A PT Shares Why Mobility Training Is the Key to Flexibility
A Physical Therapist Shares Why Mobility Training Is the Key to Flexibility
Recently, I found myself googling "how to do a split" while simultaneously complaining about my stiff knees (a side effect of not moving around while working from home). Even at that moment, it felt ridiculous.
Clearly, my priorities aren't adding up here, which Grayson Wickham, DPT, CSCS, and the founder of Movement Vault, happily put into perspective by sharing that flexibility is important. Still, it's only one piece of the puzzle. Mobility, on the other hand, is the entire puzzle.
Basically, you can have all the flexibility in the world, but if you can't move your muscles properly, you might not be able to put that flexibility into practice safely.
Wickham explains that flexibility passively lengthens a muscle, connective tissues, or a joint, while mobility moves your joint through a specific range of motion actively.
"When you increase your mobility, you automatically increase your flexibility."
"With mobility, your body and muscles are actively involved. Your muscles need to be able to contract and activate on one side of your joint, while the muscles on the other side of your joint stay relaxed."
Plus, focusing too much on flexibility and not enough on mobility can put you at risk of injury.
"Having too much flexibility, without being able to control the flexibility, again, which is mobility, can be dangerous and lead to injury. When your body and joints are put in a position that you can't control, bad things happen, such as muscle tears, ligament tears, and joint damage," Wickham says.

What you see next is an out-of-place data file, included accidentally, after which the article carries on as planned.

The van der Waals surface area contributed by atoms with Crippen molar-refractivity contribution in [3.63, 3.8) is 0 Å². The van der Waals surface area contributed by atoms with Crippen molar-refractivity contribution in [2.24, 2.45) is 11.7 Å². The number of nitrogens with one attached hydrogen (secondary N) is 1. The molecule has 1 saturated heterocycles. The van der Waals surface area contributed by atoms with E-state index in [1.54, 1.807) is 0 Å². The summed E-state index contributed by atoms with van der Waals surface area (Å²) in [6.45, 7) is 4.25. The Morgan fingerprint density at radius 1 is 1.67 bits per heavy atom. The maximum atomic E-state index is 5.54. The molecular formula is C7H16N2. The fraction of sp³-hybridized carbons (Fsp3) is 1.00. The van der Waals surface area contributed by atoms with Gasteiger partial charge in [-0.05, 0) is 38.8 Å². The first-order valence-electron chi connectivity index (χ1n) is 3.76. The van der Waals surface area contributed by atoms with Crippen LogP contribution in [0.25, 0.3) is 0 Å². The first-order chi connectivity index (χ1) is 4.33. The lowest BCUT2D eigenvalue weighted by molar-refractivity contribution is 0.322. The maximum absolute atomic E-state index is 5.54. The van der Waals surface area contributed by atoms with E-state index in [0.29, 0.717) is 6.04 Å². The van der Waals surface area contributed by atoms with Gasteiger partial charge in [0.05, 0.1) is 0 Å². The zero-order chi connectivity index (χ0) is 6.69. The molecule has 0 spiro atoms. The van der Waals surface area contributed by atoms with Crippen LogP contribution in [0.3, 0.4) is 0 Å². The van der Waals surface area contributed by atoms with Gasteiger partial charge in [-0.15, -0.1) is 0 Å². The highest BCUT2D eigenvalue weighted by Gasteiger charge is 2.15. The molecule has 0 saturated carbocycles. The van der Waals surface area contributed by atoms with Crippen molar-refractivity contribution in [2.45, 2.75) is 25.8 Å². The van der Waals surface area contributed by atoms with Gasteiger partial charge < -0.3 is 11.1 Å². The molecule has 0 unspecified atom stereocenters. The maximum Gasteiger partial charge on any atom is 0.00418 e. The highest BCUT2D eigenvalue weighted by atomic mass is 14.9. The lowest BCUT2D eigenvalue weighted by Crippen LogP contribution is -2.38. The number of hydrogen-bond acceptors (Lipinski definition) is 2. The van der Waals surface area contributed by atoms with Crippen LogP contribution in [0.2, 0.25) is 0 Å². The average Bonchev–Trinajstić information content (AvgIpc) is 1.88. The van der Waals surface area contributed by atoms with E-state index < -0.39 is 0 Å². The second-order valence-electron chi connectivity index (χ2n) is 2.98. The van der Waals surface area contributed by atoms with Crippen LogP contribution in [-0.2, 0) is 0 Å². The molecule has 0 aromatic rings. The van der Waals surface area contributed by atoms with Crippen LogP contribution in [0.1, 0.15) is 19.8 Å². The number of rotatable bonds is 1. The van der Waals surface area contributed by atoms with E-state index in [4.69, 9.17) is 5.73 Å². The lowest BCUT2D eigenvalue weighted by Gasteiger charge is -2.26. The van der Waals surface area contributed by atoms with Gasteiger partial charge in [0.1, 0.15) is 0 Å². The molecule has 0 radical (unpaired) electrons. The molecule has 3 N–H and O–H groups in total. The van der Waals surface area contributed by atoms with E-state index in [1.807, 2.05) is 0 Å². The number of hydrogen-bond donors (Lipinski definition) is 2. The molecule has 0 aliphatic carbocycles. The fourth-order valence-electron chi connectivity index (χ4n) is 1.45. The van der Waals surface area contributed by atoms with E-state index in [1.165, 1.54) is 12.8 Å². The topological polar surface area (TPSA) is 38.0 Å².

He adds that when a tight muscle or joint doesn't move the way it should, it causes compensation and stress in other joints and areas of the body. That's why improving mobility and flexibility together can help alleviate pain, decrease injuries, and increase your general physical performance.
For those reasons, Wickham likes to think of mobility work as daily maintenance that you are performing on your muscles and joints.
"Just like your car, your apartment, your house, and your pet — your body needs maintenance as well. When you don't spend the time correctly maintaining it, it is more prone to breaking down. When your body breaks down, it makes everything in life more challenging."
It all boils down to spending 10-to-15 minutes releasing your tight muscles and actively stretching every day — especially if you spend most of your day sitting, Wickham says.
If you need help getting started, click the following links to find mobility exercises to warm up your joints and a 15-minute yoga and mobility sequence.
And remember, if you start to experience pain or discomfort during any of these activities, stop immediately and call your doctor.
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